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in Micah 7:6 we read:

אֹיְבֵי אִישׁ, אַנְשֵׁי בֵיתוֹ

loosely translated as: the enemies of a man, the peoples of his house

Why would this be so? What is the context here?

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Michah is describing how evil his society become: "The godly man is perished out of the earth...they all lie in wait for blood...the best of them is a brier...for the son dishoroureth the father, the daughter riseth up against her mother...a man's enemies are the men of his own house" (JPS). Does this answer your question or are you looking for something else? –  Amichai Nov 25 '12 at 4:33
    
@Amichai I am trying to understand why this specific example is used (one which I don't believe is found elsewhere in the old testament). Even in an evil society you wouldn't expect a person's own family to be his enemies. –  guest Nov 25 '12 at 10:19
    
To me this seems like a perfectly reasonable hyperbole. –  Amichai Nov 26 '12 at 0:22

1 Answer 1

In context, the phrase seems to be the culmination of a series of illustrations of the depravity surrounding the prophet:

The best of them is like a brier,
    the most upright of them a thorn hedge.
The day of your watchmen, of your punishment, has come;
    now their confusion is at hand.
Put no trust in a neighbor;
    have no confidence in a friend;
guard the doors of your mouth
    from her who lies in your arms;
for the son treats the father with contempt,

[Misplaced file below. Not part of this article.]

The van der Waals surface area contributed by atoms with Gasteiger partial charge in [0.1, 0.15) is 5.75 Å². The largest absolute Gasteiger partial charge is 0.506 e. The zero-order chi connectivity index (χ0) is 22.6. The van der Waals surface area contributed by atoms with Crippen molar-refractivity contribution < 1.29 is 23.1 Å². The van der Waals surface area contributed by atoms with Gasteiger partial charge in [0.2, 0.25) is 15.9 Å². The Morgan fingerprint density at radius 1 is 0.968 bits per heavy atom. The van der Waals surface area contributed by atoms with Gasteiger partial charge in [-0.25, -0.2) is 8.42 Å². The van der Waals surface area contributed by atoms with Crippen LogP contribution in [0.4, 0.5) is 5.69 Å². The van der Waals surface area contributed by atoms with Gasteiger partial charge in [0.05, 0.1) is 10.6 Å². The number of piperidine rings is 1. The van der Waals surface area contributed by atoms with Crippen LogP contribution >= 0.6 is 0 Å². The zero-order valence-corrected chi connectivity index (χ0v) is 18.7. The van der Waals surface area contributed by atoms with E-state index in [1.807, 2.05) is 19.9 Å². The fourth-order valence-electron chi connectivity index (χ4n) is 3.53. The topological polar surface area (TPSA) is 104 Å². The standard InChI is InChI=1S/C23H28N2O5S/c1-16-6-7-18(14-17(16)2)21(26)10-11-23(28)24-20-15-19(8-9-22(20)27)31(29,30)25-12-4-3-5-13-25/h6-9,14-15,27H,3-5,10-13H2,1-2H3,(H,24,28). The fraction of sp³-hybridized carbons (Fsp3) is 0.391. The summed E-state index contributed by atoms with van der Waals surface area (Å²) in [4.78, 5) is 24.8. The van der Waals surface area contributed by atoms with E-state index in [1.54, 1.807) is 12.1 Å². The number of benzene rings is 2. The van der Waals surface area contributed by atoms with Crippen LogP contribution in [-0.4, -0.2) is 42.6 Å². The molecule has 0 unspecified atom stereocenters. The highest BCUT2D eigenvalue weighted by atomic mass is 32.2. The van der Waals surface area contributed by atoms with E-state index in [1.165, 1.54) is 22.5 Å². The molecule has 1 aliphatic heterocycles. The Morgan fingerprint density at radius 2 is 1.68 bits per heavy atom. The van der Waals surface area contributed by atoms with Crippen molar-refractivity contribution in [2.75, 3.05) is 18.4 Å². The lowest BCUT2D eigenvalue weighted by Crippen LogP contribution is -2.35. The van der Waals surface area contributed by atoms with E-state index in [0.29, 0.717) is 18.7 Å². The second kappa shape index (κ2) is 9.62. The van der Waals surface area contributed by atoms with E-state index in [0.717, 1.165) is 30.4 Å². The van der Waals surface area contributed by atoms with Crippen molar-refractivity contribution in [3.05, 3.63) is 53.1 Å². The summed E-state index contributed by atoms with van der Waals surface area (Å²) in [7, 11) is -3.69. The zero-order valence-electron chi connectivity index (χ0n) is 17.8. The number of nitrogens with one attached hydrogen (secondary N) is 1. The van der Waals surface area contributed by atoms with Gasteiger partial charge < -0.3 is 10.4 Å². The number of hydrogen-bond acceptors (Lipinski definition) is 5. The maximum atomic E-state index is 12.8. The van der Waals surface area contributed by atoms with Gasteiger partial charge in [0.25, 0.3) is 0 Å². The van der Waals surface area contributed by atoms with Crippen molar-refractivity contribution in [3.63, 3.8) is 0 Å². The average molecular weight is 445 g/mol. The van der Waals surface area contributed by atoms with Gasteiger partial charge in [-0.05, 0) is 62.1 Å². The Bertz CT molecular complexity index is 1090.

the daughter rises up against her mother,
the daughter-in-law against her mother-in-law;
    a man's enemies are the men of his own house.

—Micah 7:4-6 (ESV)

Some translations render this as "his own servants" or otherwise indicate that it isn't referring to blood relatives. That might be a good translation, but the previous lines indicate that close relatives, even spouses, are under suspicion of doing harm. We see similar warnings elsewhere:

Let everyone beware of his neighbor,
    and put no trust in any brother,
for every brother is a deceiver,
    and every neighbor goes about as a slanderer.

—Jeremiah 9:4 (ESV)

And:

Even my close friend in whom I trusted,
    who ate my bread, has lifted his heel against me.

—Psalm 41:9 (ESV)


A number of passages in the Hebrew scripture draw a disjoint between trusting people and trusting God. For instance:

Thus says the LORD:
“Cursed is the man who trusts in man
    and makes flesh his strength,
    whose heart turns away from the LORD.
He is like a shrub in the desert,
    and shall not see any good come.
He shall dwell in the parched places of the wilderness,
    in an uninhabited salt land.

—Jeremiah 17:5-6 (ESV)

The next stanza echoes Psalm 1, which compares a person who trusts in the Lord to a tree planted beside a stream. Jeremiah continues by saying that even our own hearts can deceive us. By implication, the only person we can trust is God; we are, in a sense, our own enemy. The call to trust God (and Him alone) is pervasive in the Bible.

Conclusion

Micah speaks within a long tradition of warning Israel against its sins. While it might seem that as God's chosen people, an individual could trust that if they followed the rest of their culture, God would approve their actions. But Micah warns that trusting your neighbor and following their example can be dangerous since even the best can be a metaphorical snare.

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This constellation of texts gets some attention in this article: D.J. Reimer, "Interpersonal Forgiveness and the Hebrew Prophets", in Prophecy and the Prophets in Ancient Israel..., ed. by J. Day (T & T Clark Int'l, 2010), pp. 81-97. FWIW! –  Davïd 12 hours ago

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